Please don’t call Stephen Dunifer a pirate. He’s a microbroadcaster, or, at least, a former one.
As Dunifer tells it, the term “pirate radio,” though once a badge of honor, is misleading. Pirates are criminals, he might tell you, while microbroadcasters are Tom Paine-like patriots.
Dunifer dreams of reclaiming the airwaves, neighborhood by neighborhood, from the corporate powers that be. To that end, he’s spent the past several years training would-be do-it-yourself broadcasters. His four-day Radio Summer Camps, sponsored by Free Radio Berkeley, offer how-tos for building transmitters and antennas, along with advice on handling any FCC agents that might come knocking. The camps begin in June.
With a few hundred bucks and a bit of know-how, potential pirates, er, microbroadcasters, could hop the airwaves right away.
Katie Jacoby, a junior at Bard College in New York, spent her winter break in one of Dunifer’s training sessions, and earlier this month launched Free Radio Annandale, an unlicensed station at 92.5 FM. After overcoming some logistical problems — Jacoby had to put her antenna up a tree — she began broadcasting hip-hop and punk music and politically oriented programming including Democracy Now.
“It’s been extremely empowering to follow the DIY ethic,” she said. “What’s even more exciting is that I am continually inspired to learn more about radio technology … and I’ve really started to think about the facets of society that constrict our ability to communicate. When others hear of the crazy projects I do, they get inspired too. It’s infectious.”
Building your own station is also illegal. Dunifer advises his students to enlist the help of an attorney before hopping the airwaves. But he describes microbroadcasting as “electronic civil disobedience” rather than a typical criminal act.
“As far as I’m concerned, the real pirates are the NAB (National Association of Broadcasters) and their member stations,” Dunifer said, referring to the powerful lobbying group. “They’ve stolen the airwaves with the full complicity of the FCC and Congress.”
Can microbroadcasters grab them back? Dunifer thinks so. Put enough Katie Jacobys on the air at once, Dunifer suggests, and you could create a 21st-century equivalent to the Boston Tea Party.
Imagine this: A thousand little stations send radio programming across cities and towns from senior centers, dorm rooms and attics. The understaffed FCC would be powerless to shut them down. Audiences would have substantive content choices. No one would tune into Top-40 radio. And the media moguls would slink back into their caves.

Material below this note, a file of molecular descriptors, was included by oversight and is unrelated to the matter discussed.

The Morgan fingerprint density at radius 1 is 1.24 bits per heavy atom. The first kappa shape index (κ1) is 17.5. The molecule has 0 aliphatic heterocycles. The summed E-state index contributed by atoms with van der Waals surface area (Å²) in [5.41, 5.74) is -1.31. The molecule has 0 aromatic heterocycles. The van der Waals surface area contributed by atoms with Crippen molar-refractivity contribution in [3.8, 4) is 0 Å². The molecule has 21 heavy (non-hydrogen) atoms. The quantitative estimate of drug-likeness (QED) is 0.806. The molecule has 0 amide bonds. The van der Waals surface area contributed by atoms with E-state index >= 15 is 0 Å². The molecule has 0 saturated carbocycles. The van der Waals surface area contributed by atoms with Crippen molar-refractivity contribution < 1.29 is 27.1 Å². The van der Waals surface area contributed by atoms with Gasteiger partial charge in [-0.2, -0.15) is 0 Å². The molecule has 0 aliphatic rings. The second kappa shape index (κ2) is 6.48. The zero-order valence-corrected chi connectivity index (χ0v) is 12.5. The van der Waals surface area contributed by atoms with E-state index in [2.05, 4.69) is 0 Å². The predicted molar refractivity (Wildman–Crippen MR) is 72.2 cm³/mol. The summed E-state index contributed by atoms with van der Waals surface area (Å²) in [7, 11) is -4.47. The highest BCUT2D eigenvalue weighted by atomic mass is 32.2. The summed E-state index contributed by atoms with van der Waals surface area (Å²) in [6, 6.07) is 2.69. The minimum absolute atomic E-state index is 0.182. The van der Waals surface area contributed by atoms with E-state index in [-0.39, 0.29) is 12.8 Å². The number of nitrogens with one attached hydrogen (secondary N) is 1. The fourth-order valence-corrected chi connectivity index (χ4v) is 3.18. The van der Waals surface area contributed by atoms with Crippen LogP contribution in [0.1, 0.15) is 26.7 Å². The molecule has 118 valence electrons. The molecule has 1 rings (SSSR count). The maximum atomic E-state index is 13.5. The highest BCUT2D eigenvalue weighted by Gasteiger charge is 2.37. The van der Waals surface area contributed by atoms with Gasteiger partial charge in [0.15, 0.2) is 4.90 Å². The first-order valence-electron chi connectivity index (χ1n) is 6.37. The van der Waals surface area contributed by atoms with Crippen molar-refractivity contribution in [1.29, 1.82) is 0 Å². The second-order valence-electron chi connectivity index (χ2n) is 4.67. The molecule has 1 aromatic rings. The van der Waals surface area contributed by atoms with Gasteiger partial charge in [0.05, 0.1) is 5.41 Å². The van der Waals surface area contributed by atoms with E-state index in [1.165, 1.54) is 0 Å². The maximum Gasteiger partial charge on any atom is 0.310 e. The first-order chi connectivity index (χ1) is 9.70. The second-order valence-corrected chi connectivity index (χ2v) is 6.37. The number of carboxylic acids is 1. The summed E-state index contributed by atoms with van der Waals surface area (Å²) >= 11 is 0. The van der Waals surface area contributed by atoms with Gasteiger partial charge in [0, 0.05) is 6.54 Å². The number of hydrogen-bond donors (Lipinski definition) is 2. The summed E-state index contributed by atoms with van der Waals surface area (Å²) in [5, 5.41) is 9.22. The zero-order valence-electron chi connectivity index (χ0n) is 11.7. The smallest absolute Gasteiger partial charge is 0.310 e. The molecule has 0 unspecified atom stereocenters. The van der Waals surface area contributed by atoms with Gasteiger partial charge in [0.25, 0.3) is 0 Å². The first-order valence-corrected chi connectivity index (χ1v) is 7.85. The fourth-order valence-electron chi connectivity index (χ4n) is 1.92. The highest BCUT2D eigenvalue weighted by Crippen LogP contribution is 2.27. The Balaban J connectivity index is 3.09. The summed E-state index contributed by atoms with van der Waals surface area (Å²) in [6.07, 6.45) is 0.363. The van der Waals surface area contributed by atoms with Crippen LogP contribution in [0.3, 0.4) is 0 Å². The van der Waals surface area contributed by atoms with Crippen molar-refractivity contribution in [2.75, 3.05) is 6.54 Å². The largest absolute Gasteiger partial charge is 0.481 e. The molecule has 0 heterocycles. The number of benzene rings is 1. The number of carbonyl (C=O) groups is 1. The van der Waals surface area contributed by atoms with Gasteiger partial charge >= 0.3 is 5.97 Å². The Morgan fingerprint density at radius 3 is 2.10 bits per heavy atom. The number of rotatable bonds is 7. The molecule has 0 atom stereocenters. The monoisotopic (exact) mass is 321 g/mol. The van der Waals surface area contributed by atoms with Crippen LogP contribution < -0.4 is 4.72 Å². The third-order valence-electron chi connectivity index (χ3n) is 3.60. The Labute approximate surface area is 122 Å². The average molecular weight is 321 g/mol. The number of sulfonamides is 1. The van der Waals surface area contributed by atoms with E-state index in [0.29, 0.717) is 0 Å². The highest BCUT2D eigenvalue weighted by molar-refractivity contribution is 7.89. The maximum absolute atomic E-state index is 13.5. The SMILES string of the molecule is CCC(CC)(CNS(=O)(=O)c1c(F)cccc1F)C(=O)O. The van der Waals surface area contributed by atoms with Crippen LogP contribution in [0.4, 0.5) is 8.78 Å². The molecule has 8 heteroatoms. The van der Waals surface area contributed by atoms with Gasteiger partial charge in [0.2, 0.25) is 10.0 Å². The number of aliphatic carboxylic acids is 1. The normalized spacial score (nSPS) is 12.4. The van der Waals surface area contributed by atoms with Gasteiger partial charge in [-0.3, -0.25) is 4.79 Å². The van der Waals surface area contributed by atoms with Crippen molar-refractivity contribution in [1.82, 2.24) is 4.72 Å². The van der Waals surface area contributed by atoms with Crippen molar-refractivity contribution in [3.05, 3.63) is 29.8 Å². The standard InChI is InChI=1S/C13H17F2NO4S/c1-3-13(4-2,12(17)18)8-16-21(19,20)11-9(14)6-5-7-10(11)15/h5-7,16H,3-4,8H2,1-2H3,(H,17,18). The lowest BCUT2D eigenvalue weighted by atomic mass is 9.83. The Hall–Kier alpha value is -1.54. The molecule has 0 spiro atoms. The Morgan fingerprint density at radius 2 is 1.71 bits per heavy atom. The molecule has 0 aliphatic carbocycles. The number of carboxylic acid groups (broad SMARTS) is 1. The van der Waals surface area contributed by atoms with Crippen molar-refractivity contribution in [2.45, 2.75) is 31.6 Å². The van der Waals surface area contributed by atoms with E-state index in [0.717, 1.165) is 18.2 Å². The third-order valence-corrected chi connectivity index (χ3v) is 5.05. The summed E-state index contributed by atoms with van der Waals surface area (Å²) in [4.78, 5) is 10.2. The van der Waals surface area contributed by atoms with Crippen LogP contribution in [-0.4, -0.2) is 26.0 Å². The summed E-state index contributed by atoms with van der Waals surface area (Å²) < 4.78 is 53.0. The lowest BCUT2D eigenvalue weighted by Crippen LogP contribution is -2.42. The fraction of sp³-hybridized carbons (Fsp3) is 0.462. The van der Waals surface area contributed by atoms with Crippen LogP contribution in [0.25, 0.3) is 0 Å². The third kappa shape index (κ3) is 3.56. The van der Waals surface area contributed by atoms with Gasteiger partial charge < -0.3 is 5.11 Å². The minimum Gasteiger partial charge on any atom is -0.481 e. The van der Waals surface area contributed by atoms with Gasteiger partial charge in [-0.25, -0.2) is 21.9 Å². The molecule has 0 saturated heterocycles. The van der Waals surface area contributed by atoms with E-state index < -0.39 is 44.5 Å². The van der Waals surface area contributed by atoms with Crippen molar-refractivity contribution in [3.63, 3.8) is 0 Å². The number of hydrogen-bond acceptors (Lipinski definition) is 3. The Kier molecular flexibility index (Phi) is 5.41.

OK, so the scenario is a bit far-fetched. But the FCC and Big Radio are obviously paying attention to the microbroadcasters — it was pressure from independent broadcasters that forced the FCC to grant a limited number of low-power, or LPFM, radio licenses to community organizations, a decision that the NAB resisted.
Still, Pete Tridish, a recovering pirate and head of the low-power radio advocacy group Prometheus Radio Project, thinks pirate stations on their own won’t cause enough of a ripple in Washington. He is lobbying to have the FCC cough up more LPFM licenses, including in urban areas.
“Having tried it, I don’t think a strategy just of civil disobedience will work,” Tridish said. “The pirates’ ability to be civilly disobedient is out of proportion to the problem they are trying to change.”
That problem is media concentration. Critics say that the 1996 Telecommunications Act turned radio into a preprogrammed monolith as independent, local radio stations were gobbled up by conglomerates, including Clear Channel, which now owns 1,200 stations in 230 markets. (Click here for the case against Clear Channel.)
For some media activists, working with the FCC to solve perceived problems with the mass media is counterintuitive. Dunifer spent four years banging heads with the feds while fighting an injunction against his station, Free Radio Berkeley. His defense: The FCC was stepping on his Bill of Rights.
“This was a First Amendment issue,” Dunifer said. “When you have a system that allocates access depending on money, that’s not free speech.
“Our core argument was that the FCC’s rules and regulations constitute an artificially high barrier to free speech. If the government is going to regulate First Amendment rights, they have to do it in the least-restrictive means possible. But, at this point, unless you have tons of money you can’t even enter the (broadcasting) game.”
Dunifer’s success in court was shocking — it undermined, to an extent, the FCC’s entire existence — but temporary. The injunction against Free Radio Berkeley stands.
But those who can’t broadcast, teach. Dunifer’s summer camps are an attempt to seed an army of microbroadcasters to reclaim what he calls “stolen property: the airwaves, a public resource.”
“We need an alternative media to bring alternative viewpoints and to give us access to music and art and poetry and other forms of expression,” Dunifer said. “It’s fundamental to the democratic process. If you don’t have an open media that’s freewheeling and chaotic and a wonderful mess, you don’t have democracy.”